Compare and contrast eighteenth-century France with eighteenth-century Prussia.

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It's a large task to carry out a thorough comparison between these two kingdoms during the period in question, but a few main points stand out and can be dealt with concisely. France had been an established kingdom since the Middle Ages, but Prussia's status as a kingdom began only in the eighteenth-century. Territorial acquisitions under Frederick the Great, who reigned from 1740 to 1786, made Prussia a major European power for the first time. The Prussians seized Silesia from Austria and also acquired Polish territory in a series of "partitions" of Poland, in which Russia and Austria participated with Prussia. At the same time, Frederick was important as a (relatively) liberal monarch in the Enlightenment period and as a patron of the arts. He was a friend of Voltaire, was a musician himself, and employed J.S. Bach's son Carl Philip Emanuel as court composer. In a celebrated visit to Frederick's court, the elder Bach performed for him and was enthusiastically applauded by Frederick.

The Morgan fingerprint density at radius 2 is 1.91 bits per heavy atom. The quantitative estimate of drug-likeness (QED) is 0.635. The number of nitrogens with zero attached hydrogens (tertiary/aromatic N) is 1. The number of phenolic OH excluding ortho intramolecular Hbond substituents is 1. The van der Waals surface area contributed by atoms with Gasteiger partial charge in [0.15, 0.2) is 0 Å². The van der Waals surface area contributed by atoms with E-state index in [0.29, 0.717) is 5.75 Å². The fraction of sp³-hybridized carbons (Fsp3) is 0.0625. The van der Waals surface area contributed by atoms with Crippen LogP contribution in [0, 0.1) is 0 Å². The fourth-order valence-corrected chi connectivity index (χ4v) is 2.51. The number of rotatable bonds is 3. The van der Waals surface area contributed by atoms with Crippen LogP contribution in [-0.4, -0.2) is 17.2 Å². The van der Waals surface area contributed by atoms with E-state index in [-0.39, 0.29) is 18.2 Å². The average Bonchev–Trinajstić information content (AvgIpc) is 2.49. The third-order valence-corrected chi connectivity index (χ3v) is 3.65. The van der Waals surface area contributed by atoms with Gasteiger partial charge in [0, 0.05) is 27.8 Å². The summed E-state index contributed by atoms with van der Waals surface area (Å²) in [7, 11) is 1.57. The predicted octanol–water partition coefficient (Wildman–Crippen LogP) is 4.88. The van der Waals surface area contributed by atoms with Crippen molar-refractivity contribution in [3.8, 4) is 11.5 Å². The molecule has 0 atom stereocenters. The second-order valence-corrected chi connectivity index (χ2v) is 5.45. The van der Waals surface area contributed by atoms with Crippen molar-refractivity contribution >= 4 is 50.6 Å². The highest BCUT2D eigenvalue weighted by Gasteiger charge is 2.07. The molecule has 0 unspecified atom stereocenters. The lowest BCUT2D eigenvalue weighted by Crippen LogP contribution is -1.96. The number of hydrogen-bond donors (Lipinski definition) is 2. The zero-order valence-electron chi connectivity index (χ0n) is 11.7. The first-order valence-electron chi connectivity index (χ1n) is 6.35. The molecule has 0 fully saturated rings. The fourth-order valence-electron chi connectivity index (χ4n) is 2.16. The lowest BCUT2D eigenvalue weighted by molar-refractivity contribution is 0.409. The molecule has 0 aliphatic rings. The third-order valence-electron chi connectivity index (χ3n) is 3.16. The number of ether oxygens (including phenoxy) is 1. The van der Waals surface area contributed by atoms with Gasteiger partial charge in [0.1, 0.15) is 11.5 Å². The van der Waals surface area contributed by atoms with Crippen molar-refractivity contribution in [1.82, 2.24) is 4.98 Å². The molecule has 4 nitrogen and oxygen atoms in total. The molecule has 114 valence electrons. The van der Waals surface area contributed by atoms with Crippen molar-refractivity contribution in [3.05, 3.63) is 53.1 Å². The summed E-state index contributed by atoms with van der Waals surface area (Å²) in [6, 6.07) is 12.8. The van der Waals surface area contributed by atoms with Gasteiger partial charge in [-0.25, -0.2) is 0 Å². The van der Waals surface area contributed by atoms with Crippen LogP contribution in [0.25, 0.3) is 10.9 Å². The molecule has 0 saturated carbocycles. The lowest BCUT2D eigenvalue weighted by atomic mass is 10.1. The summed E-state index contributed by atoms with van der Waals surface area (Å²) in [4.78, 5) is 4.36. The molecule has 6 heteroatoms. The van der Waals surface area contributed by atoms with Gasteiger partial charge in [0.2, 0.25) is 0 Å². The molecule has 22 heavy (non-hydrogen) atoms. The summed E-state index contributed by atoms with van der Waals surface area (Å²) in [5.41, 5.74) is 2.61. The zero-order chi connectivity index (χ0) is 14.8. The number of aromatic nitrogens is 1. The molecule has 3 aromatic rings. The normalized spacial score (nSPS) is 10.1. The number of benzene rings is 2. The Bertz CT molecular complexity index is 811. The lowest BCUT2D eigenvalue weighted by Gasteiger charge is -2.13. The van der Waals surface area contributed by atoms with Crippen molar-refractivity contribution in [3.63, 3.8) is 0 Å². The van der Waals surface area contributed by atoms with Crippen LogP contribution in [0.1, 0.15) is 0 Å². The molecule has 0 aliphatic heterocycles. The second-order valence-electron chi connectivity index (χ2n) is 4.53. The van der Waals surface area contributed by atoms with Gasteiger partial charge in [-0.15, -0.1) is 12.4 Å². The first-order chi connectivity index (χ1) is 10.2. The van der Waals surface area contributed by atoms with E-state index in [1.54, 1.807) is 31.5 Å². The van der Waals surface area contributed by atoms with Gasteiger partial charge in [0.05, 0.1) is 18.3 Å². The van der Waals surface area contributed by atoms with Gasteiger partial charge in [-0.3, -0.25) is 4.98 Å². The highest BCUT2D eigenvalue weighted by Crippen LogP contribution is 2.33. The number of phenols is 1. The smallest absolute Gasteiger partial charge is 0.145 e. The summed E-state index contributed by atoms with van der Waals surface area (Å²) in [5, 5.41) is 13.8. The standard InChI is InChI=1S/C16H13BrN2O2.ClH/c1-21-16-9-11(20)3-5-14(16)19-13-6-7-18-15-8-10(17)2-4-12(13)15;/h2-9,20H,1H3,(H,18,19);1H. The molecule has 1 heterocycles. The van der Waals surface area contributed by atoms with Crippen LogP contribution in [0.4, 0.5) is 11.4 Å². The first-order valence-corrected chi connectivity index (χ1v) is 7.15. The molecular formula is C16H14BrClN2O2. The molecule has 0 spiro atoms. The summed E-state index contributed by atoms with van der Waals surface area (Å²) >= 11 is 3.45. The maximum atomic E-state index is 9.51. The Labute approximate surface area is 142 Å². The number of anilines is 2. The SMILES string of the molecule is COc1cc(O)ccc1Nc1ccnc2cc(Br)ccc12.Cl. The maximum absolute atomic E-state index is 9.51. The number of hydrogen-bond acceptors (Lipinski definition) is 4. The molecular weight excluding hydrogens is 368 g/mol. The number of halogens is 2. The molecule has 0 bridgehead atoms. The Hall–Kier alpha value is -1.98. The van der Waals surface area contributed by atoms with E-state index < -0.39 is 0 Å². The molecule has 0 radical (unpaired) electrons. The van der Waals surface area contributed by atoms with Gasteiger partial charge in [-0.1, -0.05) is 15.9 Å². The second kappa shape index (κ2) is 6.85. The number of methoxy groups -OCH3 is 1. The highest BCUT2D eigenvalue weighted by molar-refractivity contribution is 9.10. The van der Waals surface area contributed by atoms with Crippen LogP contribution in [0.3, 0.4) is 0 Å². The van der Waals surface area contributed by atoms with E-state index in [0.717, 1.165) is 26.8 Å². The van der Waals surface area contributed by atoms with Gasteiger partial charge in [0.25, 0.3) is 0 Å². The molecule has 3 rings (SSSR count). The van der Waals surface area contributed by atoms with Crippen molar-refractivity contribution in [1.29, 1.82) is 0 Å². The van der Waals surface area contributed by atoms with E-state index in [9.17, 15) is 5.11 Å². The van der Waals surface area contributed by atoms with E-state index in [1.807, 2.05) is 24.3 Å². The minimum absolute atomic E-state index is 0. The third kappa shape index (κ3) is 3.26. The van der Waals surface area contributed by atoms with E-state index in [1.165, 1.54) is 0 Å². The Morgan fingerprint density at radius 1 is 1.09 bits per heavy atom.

By contrast, France was somewhat on the decline during the same period, unable to gain territory in the War of the Austrian Succession (1740-48) and losing badly in the Seven Years' War (1756-63). By the terms of the Treaty of Paris in 1763, the French were expelled from power in North America. The British took over Canada, while Louisiana (which included the huge swath of territory west of the Mississippi River that later became the Louisiana Purchase) was ceded to Spain. At this point, Britain, France's long-time enemy, had clearly become a greater power than France. The French achieved partial revenge by supporting the Americans in the War of Independence, but failed in their attempt to take over British and Spanish territory in the West Indies. The cost of the war also drove France massively into debt and was one of the factors leading to the French Revolution and the overthrow of the Bourbon monarchy in 1792. In that year, Austria and Prussia declared war on Revolutionary France. Ultimately, the Prussians were losers in the attempt by the monarchies to defeat France and perpetuate the old order of Europe . With Napoleon's invasion of Germany, Prussia was defeated and turned into a client state of France. It was not until 1815, when Prussia cooperated with Britain and its allies in the final defeat of Napoleon at Waterloo, that Prussia's rise as a power continued. Prussia eventually became the most important of all the German states and led the unification of Germany later in the nineteenth-century.

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